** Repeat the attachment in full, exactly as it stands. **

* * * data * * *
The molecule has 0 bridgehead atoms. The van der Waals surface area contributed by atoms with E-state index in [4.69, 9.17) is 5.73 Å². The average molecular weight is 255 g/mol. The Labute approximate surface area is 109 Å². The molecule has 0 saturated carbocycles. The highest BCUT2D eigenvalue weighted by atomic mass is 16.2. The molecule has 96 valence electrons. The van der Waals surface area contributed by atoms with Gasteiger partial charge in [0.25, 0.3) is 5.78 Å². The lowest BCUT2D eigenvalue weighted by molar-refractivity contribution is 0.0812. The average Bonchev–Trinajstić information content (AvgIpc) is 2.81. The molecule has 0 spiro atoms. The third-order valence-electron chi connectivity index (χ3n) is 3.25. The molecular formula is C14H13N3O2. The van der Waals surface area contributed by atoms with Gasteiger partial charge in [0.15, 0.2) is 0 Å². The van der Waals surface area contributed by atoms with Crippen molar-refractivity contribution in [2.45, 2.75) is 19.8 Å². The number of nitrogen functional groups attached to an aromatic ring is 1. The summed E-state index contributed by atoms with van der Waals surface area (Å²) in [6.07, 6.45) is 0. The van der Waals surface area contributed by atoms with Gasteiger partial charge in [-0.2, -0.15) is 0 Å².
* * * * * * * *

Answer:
The molecule has 0 bridgehead atoms. The van der Waals surface area contributed by atoms with E-state index in [4.69, 9.17) is 5.73 Å². The average molecular weight is 255 g/mol. The Labute approximate surface area is 109 Å². The molecule has 0 saturated carbocycles. The highest BCUT2D eigenvalue weighted by atomic mass is 16.2. The molecule has 96 valence electrons. The van der Waals surface area contributed by atoms with Gasteiger partial charge in [0.25, 0.3) is 5.78 Å². The lowest BCUT2D eigenvalue weighted by molar-refractivity contribution is 0.0812. The average Bonchev–Trinajstić information content (AvgIpc) is 2.81. The molecule has 0 spiro atoms. The third-order valence-electron chi connectivity index (χ3n) is 3.25. The molecular formula is C14H13N3O2. The van der Waals surface area contributed by atoms with Gasteiger partial charge in [0.15, 0.2) is 0 Å². The van der Waals surface area contributed by atoms with Crippen molar-refractivity contribution in [2.45, 2.75) is 19.8 Å². The number of nitrogen functional groups attached to an aromatic ring is 1. The summed E-state index contributed by atoms with van der Waals surface area (Å²) in [6.07, 6.45) is 0. The van der Waals surface area contributed by atoms with Gasteiger partial charge in [-0.2, -0.15) is 0 Å².